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Wild About Utah: A sense of where you are

Silhouette of a man standing with a mountain in the distance
Michael L (Mick) Nicholls

I arrived in Logan, Utah for winter quarter in 1994—after history professor Ross Peterson recruited my three sisters and I to Utah State University, despite the fact that our dad was a University of Utah professor and Dean. I was the final piece of Ross’ coup and he flashed a satiating grin when I first visited him on campus.

Before entering Ross’s office, I stopped to stare at a promotional poster for the Mountain West Center for Regional Studies, featuring—I later learned—Mike DeBloois, wearing a brim hat, silhouetted against the Grand Teton in Wyoming. The photograph was taken by USU history professor, Mick Nicholls. The caption read, “A sense of where you are.”

This is how I first became acquainted with the concept of “sense of place” and the idea that the wild places I valued, the wild places that were part of who I was, and who I am today, had value on a larger scale.

A man standing with landscape and mountains in the background
Eric Newell, Photographer

As a College of Natural Resources (CNR) student, I enrolled in Watershed Science with Jack Schmidt and Wilderness in American with Mark Brunson. Later I took Snow Dynamics with Mike Jenkins and Environmental Education with Barbara Middleton. I was delighted that I could take college courses on rivers, on Wilderness, on the science of avalanches, and on outdoor education. Though I later changed majors, those CNR courses provided connections to places and to knowledge I’ve drawn upon throughout my teaching career.

The next year, I enrolled in English professor Tom Lyon’s course, American Nature Writers.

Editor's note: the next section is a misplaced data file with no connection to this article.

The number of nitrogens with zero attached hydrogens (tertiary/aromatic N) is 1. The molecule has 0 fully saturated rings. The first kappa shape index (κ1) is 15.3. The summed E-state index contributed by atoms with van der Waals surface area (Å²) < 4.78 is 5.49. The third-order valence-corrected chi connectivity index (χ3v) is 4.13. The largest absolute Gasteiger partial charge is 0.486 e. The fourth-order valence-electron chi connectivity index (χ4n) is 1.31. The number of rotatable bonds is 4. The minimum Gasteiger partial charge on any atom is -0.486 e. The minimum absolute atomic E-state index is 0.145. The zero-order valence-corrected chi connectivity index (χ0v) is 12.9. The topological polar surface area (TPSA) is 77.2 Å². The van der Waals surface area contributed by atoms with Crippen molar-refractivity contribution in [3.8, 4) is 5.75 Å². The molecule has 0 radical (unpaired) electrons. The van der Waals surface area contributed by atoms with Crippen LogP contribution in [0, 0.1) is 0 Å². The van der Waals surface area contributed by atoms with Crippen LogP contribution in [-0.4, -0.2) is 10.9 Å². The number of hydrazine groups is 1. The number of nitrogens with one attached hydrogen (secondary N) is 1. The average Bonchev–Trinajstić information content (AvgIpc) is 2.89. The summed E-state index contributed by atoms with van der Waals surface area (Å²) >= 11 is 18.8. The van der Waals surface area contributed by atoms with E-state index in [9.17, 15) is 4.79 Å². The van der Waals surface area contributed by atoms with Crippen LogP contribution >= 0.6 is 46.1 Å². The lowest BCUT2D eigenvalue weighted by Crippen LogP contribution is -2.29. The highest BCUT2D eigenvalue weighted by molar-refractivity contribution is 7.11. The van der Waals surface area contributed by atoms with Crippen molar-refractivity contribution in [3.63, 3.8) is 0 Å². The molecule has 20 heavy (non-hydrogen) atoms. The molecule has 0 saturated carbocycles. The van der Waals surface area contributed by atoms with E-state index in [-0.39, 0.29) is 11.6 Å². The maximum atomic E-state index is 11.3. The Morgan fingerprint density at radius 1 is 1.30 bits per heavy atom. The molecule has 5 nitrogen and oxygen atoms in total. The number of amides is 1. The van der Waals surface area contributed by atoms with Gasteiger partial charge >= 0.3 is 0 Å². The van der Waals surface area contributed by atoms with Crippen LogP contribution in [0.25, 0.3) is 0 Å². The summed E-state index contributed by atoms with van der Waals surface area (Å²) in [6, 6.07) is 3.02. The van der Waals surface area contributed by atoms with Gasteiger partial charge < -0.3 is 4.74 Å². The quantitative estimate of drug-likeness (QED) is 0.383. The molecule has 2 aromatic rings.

Tom was a lean man with a long easy stride you could pick out from across the quad on campus. I still have the books we read for his class: American Women Afield, A Sand County Almanac, Refuge, My First Summer in the Sierra, and others. Tom took us to Logan Canyon to witness the endemic McGuire primrose in bloom. We talked in class about the books we read, then we ventured out to the west desert to backpack and write.

“Walden was written with a pen,” Tom emphasized before reading a passage aloud to us:

“O the evening robin, at the end of a New England summer day! If I could ever find the twig he sits upon! I mean he; I mean the twig.”

Tom’s emphasis on “the twig” inspired fellow classmate, Tim Wagner, to make T-shirts inscribed with the phrase.

Tom was a key figure in establishing the Department of English’s literary journal The Petroglyph which showcased nature writing from 1989 until 2001. In the 1990’s Tom’s efforts were crucial in preventing much of Highway 89 in Logan Canyon from becoming four-lanes. Tom’s sense of place was contagious. Several colleagues in that course pursued writing careers.

I transferred to elementary education my second year at USU because I believed the most important life work I could undertake was to connect the next generation of humans to wild places. I didn’t want to grow old in a world with people who had no understanding of, or connection to, the land that sustains us. I didn’t want to grow old in a world without advocates for conservation.

Here is what I know—getting outside to interact with the natural world matters. Spending time outdoors boosts our physical, mental, and spiritual health. We form connections with those we share our wild journeys with and we develop “a sense of where we are.”

I am Eric Newell and I am Wild About Utah.

Images: A Sense of Where You Are Courtesy Eric Newell with photo Copyright Michael L (Mick) Nicholls
Featured Audio: Courtesy & Copyright © Kevin Colver, Also includes audio Courtesy & © Anderson, Howe, & Wakeman
Text: Eric Newell, Edith Bowen Laboratory School, Utah State University
Additional Reading: Lyle Bingham, Bridgerland Audubon

Additional Reading

WildAboutUtah pieces by Eric Newell,

Mountain West Center for Regional Studies, College of Humanities and Social Sciences, Utah State University,

Edith Bowen Laboratory School, Utah State University,